Trends in coronary artery bypass surgery: impact on early outcomes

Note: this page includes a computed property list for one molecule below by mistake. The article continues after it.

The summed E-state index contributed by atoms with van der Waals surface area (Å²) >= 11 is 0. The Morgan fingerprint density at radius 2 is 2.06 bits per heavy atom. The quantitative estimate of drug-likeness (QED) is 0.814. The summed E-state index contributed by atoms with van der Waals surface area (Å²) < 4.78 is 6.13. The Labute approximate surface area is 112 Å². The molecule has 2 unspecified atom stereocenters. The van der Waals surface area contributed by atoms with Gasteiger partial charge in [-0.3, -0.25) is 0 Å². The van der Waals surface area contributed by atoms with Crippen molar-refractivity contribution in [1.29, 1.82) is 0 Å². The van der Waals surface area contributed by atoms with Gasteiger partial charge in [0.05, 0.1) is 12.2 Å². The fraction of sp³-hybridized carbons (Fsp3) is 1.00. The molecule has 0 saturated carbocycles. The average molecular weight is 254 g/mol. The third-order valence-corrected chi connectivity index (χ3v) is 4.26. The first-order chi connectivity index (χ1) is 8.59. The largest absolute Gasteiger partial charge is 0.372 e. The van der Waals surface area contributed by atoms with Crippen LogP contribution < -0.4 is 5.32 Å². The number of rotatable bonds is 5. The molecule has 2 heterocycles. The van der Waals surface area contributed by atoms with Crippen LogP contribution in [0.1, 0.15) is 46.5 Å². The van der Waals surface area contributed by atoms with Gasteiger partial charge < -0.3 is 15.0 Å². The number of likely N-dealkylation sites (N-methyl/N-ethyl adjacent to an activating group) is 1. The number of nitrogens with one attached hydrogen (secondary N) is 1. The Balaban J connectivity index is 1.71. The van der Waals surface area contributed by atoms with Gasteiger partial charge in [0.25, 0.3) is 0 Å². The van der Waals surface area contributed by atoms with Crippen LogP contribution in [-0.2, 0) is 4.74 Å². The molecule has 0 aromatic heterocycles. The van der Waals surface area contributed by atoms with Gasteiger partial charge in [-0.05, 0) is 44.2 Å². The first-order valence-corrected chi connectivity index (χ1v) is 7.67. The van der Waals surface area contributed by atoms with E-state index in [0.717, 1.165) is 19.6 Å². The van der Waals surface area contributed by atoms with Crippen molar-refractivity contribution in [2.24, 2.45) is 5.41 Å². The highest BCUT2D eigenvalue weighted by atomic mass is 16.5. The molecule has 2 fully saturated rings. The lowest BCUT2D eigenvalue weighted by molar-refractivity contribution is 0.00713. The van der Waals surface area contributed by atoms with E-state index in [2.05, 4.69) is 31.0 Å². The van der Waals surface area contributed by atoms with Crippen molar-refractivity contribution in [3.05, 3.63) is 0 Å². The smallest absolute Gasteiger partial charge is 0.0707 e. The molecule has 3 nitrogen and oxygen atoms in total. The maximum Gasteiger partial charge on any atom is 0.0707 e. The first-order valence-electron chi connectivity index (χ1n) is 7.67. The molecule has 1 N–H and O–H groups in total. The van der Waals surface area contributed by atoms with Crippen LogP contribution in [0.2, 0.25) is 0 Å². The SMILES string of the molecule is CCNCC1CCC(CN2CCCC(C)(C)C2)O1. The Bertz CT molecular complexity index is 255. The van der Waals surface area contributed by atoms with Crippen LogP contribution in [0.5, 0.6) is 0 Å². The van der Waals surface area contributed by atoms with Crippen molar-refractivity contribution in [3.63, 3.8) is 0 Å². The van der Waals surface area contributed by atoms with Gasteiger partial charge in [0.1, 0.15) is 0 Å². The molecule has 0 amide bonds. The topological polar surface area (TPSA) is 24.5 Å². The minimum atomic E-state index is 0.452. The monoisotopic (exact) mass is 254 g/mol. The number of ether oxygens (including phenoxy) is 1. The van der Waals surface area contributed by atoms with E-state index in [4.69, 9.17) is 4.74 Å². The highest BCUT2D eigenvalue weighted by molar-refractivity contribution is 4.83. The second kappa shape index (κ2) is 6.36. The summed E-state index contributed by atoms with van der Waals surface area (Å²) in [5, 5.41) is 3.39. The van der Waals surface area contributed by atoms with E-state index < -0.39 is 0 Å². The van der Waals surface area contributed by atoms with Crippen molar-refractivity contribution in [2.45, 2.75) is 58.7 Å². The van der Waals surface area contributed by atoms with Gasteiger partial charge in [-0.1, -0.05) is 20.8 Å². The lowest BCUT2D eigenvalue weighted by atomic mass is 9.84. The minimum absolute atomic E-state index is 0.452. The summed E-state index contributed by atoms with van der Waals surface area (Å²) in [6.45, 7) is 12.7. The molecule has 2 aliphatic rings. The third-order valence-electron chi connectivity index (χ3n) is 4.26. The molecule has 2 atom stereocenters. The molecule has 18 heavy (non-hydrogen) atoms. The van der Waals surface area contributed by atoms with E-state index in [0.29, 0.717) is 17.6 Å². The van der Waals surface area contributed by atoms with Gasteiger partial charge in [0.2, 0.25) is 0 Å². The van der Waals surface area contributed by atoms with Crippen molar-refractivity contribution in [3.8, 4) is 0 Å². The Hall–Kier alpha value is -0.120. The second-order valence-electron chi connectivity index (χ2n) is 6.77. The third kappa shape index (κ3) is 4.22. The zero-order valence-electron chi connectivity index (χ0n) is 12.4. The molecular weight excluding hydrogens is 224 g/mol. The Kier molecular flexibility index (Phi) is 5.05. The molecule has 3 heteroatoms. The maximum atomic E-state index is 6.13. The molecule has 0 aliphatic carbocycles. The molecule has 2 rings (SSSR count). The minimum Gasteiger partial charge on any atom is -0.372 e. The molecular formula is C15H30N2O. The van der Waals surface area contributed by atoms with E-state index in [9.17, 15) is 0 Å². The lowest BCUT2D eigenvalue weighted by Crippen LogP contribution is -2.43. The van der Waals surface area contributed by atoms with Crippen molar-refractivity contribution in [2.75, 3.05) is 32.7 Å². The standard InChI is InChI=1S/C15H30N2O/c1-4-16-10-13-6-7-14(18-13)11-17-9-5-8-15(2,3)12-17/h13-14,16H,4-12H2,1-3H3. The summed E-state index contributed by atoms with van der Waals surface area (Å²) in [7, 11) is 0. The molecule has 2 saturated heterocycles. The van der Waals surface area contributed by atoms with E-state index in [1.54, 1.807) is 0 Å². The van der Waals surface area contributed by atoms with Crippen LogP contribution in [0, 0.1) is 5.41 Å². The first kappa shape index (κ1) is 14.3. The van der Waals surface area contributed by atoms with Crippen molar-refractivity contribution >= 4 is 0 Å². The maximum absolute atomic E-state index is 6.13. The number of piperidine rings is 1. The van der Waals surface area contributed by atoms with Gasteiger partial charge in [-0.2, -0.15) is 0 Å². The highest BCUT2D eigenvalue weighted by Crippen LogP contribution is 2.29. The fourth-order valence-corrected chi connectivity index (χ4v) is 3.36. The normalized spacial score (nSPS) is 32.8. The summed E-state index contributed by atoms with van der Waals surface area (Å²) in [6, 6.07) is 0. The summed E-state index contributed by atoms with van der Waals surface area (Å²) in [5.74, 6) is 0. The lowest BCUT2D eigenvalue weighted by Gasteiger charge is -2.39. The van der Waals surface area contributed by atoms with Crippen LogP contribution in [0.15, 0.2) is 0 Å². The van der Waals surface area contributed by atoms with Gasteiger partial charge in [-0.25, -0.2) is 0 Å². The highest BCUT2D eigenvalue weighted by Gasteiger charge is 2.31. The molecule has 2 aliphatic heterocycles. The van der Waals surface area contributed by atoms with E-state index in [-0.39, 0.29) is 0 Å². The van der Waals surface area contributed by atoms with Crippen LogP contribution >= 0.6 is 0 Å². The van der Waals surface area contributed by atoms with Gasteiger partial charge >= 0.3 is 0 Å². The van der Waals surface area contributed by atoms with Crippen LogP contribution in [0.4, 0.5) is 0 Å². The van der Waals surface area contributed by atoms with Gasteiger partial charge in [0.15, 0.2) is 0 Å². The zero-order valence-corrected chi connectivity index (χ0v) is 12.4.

Background: improvements in nonsurgical revascularization have left a group of higher-risk patients presenting for operation in a later stage of coronary artery disease. We undertook this study to analyze temporal changes in demographic and clinical profiles and outcomes of cardiac surgical patients.Methods: we identified and retrieved preoperative, intraoperative, and postoperative variables for 3064 consecutive patients who underwent myocardial revascularization at the Aga Khan University Hospital between 2006 and 2011. Mortality and morbidity outcomes were compared using univariate and multivariate analyses.Results: mean age, prevalence of left ventricular systolic dysfunction, unstable angina, mean number of occluded vessels, and arrhythmias at presentation increased steadily over time. The prevalence of diabetes, chronic lung disease, peripheral vascular disease, prior stroke, prior myocardial infarction, and left main disease declined. Operative mortality did not change significantly (3.5% vs. 3.8%, p=0.512). Determinants of operative mortality included older age, female sex, renal insufficiency, left ventricular systolic dysfunction, and longer bypass and crossclamp times.CONCLUSION: coronary operations are increasingly performed in higher-risk patients with greater comorbidities. Despite this, operative mortality has not increased.